Right to Repair and the Biden Competition EO – What Manufacturers Need to Know
Last week, President Biden issued an Executive Order on Promoting Competition in the American Economy. As my partner, Elizabeth Haas, points out, the antitrust implications are far reaching. Of the 72 different initiatives in the EO, the issue regarding the future of “right to repair” will impact manufacturers.
In the fact sheet accompanying President Biden’s EO, the White House notes its intention to “[m]ake it easier and cheaper to repair items you own by limiting manufacturers from barring self-repairs or third-party repairs of their products.” The fact sheet calls out “[p]owerful equipment manufacturers” who “use proprietary repair tools, software, and diagnostics to prevent third-parties from performing repairs.” The EO itself directs the Chair of the Federal Trade Commission to exercise the Commission’s rulemaking authority to remedy “unfair anticompetitive restrictions on third-party repair or self-repair of items, such as the restrictions imposed by powerful manufacturers that prevent farmers from repairing their own equipment.” In May 2021, albeit prior to the current Chair assuming her position, the FTC issued a report to Congress finding that “there is scant evidence to support manufacturers’ justifications for repair restrictions.” It is too soon to determine what the FTC’s regulations will look like, but given the Biden Administration’s elevation of what has historically been an issue addressed at the state level if at all, there is little reason to believe the current Chair will be inclined to reject the FTC’s May 2021 conclusions.
Manufacturers have made several arguments to support the position that they alone must make certain repairs to certain components of the equipment they manufacture. Even though the FTC rejected them in its May report to Congress, the FTC left the door open to provide additional evidence. It is critical that manufacturers avail themselves of this opportunity to present more evidence during the rulemaking process.
First, manufacturers argue that asserting and defending their intellectual property rights is critical to innovation and growth. They argue providing individuals and independent repair shops with access to proprietary information, parts, tools, and equipment without the contractual safeguards currently in place between manufacturers and affiliated service providers would place sensitive protected intellectual property and trade secrets at significant risk and force them “to reveal sensitive technical information about their products, including source code, tools, and trade secrets.” They assert that any requirement that a company must make available patented replacement parts for repair would be contrary to the statutorily protected right of a patent holder to exclude others from making, using, or selling their patented invention. The FTC dismissed these concerns in May, finding that “[a] full discussion of the interplay between intellectual property and repair is beyond the scope if this notice.” Two commissioners noted the difficulty of conducting a cost benefit analysis if repair restrictions without an analysis of the intellectual property rights of manufacturers. During the rulemaking process, manufacturers must explain why Section 117(c) of the Copyright Act does not undercut their arguments and why sharing trade secret or business confidential information with authorized repair centers does not weaken or eviscerate those trade secret claims. If manufacturers intend to rely on patent law arguments, they must make those explicit.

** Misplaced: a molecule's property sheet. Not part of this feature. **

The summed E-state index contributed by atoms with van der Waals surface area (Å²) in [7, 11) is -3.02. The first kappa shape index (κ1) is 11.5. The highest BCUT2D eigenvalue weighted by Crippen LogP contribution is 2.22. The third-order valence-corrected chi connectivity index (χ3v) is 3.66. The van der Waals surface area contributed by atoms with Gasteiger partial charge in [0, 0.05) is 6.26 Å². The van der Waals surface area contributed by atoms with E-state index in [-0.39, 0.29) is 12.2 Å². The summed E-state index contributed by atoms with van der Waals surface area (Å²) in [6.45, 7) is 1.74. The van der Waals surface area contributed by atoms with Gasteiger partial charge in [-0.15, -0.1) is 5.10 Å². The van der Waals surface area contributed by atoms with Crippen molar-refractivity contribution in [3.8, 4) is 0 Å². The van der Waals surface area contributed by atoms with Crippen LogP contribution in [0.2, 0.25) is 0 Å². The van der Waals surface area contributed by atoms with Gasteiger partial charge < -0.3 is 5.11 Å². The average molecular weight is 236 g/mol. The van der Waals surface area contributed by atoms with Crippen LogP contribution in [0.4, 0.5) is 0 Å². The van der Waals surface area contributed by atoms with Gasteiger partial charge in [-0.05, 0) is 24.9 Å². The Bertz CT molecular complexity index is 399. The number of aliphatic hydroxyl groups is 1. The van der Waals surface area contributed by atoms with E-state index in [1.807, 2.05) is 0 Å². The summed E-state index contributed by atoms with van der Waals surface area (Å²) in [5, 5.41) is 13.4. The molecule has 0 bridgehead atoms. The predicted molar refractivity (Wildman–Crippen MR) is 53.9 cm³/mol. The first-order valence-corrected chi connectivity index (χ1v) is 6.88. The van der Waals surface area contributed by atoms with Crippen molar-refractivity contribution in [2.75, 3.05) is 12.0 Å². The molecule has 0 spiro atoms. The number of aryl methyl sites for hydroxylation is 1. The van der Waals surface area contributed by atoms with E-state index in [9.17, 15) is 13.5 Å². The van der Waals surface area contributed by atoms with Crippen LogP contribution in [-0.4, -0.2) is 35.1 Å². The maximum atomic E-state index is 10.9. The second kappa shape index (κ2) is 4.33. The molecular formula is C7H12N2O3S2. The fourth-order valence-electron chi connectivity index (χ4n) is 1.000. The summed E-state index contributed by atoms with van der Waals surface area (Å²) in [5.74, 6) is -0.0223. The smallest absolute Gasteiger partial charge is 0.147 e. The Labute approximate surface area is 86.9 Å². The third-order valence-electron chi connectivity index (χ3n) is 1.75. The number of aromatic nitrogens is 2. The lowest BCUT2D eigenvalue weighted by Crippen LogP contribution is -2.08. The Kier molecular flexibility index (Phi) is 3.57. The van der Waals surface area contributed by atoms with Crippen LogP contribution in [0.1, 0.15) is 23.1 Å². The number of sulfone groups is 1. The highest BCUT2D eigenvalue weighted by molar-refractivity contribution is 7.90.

Second, manufacturers argue that there are inherent safety and security risks associated with certain consumer repairs, particularly those involving embedded software that is becoming more ubiquitous and more complex. “Repair” is more than just swapping parts. These safety risks are mitigated when repair persons are properly trained and have the skills to repair products to the original manufacturer’s standards. Manufacturers note that unauthorized repairs are dangerous not just to those who perform the repairs, but to the end users. The FTC has rejected these arguments as lacking specific evidence. Therefore, during the rulemaking process, manufacturers must provide evidence of consumer harm caused by unauthorized repairs in order to demonstrate that the risks are not purely theoretical. If that is not commercially feasible, manufacturers must be more explicit about the precise types of harms consumers face from unauthorized repairs. Manufacturers should also provide evidence of the self-repair and third-party repairs that they do allow in order to rebut any assumption that repair limits are inherently anticompetitive.
Third, manufacturers argue that unauthorized repairs may cause liability and reputational harm. The FTC noted that it asked for data and research to support this argument, but received none. During the rulemaking process, manufacturers must provide examples of the liability they face when independent repair workers or consumers are injured when performing unauthorized repairs and the liability they face when a user is injured by a product that has been improperly repaired by a third party.
Fortunately for manufacturers and other tech companies who, for safety and security reasons, limit certain self-repair and third-party repair, the regulatory process takes time, and there will be ample opportunity for manufacturers to present evidence to rebut the FTC’s current working assumptions. Manufacturers should continue to engage with members of Congress. FTC rules – if enacted at all – can change from administration to administration. While this EO is a victory for self-repair advocates, they will certainly continue their efforts to lobby for a legislative fix. Manufacturers should ensure they are able to make these arguments to Congress if Congress is seriously considering legislation.